Joe Biden And Liberty
Both The Club For Growth and The Cato Institute are out today with analyses of Joe Biden’s position on economic issues of importance to libertarians and, as you might suspect, it’s not good.
Here are the highlights and lowlights of Biden’s voting record on trade:
On the positive side from a free trade perspective, he voted consistently to maintain normal trade relations with China, including permanent NTR in 2000; for the North American Free Trade Agreement with Canada and Mexico in 1993; for the Uruguay Round Agreements Act in 1994; for the Freedom to Farm Act in 1996; for fast-track trade promotion authority in 1998; to defund enforcement of the travel ban to Cuba; to cut sugar production subsidies; and in favor of the Morocco and Australian free trade agreements in 2004.
On the negative side for those who support the freedom to trade, Biden voted for steel import quotas in 1999; for the 2002 and 2008 protective and subsidy laden farm bills; against trade promotion authority in 2002; against the Chile, Singapore, Oman, and Dominican Republic-Central American FTAs; in favor of the Byrd amendment directing anti-dumping booty to complaining companies; in favor of imposing steep tariffs on imports from China to force changes in that country’s currency regime; and in favor of screening of 100 percent income shipping containers by 2012.
For a senator who prides himself on his foreign policy experience, Biden’s record shows great ambivalence about American participation in the global economy.
The Club for Growth, meanwhile, takes a look at Biden’s positions on a number of economic issues:
“Over his thirty-five years in Washington, Senator Biden has been a reflexive liberal on every single economic issue,” said Club for Growth President Pat Toomey. “Whether the issue is taxes, spending, regulation, or school choice, Senator Biden has voted consistently for more taxes, more spending, more government, and less freedom and choice. Taxpayers can expect more of the same from the Obama-Biden ticket—more government, less prosperity.”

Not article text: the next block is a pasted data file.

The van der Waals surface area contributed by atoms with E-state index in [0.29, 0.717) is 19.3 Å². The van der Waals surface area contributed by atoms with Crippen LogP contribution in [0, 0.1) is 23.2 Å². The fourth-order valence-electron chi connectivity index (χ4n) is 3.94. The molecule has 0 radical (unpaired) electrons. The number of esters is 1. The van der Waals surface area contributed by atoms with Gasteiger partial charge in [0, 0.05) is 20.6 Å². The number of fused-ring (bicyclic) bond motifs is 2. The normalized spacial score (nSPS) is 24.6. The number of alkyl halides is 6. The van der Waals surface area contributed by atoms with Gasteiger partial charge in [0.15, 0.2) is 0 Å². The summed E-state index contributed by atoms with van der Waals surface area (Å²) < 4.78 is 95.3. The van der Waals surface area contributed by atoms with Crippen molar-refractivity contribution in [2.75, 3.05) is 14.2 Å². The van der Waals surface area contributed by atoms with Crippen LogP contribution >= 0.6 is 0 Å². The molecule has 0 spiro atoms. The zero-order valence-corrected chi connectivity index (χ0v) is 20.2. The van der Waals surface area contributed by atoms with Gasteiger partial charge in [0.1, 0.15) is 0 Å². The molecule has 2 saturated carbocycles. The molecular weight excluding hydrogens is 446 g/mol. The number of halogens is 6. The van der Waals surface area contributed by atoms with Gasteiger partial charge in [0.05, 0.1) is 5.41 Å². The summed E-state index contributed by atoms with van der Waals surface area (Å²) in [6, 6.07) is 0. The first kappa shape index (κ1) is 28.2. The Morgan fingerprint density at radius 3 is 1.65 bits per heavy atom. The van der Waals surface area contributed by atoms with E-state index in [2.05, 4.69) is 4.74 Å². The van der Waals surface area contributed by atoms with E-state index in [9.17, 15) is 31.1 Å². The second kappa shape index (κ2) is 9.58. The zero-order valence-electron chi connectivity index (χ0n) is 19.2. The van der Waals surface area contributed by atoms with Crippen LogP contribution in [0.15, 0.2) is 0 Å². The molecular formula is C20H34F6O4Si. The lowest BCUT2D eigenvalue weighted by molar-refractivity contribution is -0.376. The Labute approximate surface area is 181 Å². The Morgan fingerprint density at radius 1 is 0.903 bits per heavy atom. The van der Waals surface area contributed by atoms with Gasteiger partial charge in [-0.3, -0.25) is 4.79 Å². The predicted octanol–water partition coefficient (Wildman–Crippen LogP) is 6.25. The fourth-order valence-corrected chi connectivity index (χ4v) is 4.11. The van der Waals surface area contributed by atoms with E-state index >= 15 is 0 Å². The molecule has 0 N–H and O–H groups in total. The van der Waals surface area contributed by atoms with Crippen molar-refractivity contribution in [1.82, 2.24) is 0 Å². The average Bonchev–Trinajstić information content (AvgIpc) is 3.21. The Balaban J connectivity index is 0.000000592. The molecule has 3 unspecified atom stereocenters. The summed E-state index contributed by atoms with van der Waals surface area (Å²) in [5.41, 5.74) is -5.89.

A few examples:
Joe Biden on Taxes:
- Voted for President Clinton’s tax hike (RC #247, 1993)
- Voted against repealing the Alternative Minimum Tax (RC #261, 1999)
- Voted against eliminating the marriage penalty (RC #79, 2001)
- Voted against the 2001 tax cuts (RC# 170, 2001)
- Voted against repealing the Death Tax (RC #151, 2002) (RC #109, 2007)
- Voted against a repeal of the 1993 tax increase on Social Security benefits (RC #94, 2003)
- Voted against the 2003 Bush tax cuts (RC #196, 2003)
- Voted for a 50% windfall profits tax on oil profits (RC #331, 2005)
- Voted against extending the 2001 tax cuts (RC #118, 2006) (RC #107, 2007)
Joe Biden on Spending:
- Voted for the Farm Bill in 2002 and 2008 (RC #103, 2002) (RC #130, 2008)
- Voted in favor of the Bridge to Nowhere (RC #262, 2005)
- Voted against capping spending (RC #286, 2005)
- Voted to kill a resolution stating a moral obligation to offset new spending with spending cuts (RC #140, 2007)
- Voted for the expanded SCHIP bill (RC #307, 2007)
- Voted against an earmark moratorium (RC #75, 2008)
- Voted to override President Bush’s veto of the Farm Bill (RC #140, 2008)
- Was declared Porker of the Month by Citizens Against Government Waste in January 2002
Joe Biden on Regulation:
- Voted for the burdensome Sarbanes-Oxley legislation (RC #192, 2002)
- Voted against exempting small businesses from Sarbanes-Oxley (RC #139, 2007)
- Voted for a minimum wage hike (RC #257, 2005)
- Voted for the “card check” bill—stripping workers of their right to a secret ballot when voting to form a union (RC #227, 2007)
- Voted to kill the Davis Bacon waiver (RC #334, 2007)
Joe Biden on School Choice:
- Voted against a vouchers program for DC schools (RC #260, 1997)
- Voted against school choice for low-income earners (RC #179, 2001)
Joe Biden on Political Free Speech:
Voted for McCain-Feingold (RC #64, 2001)
Not surprising for a liberal Democrat, of course, but yet another indication that there really isn’t anything about an Obama/Biden Administration that libertarians should look forward to.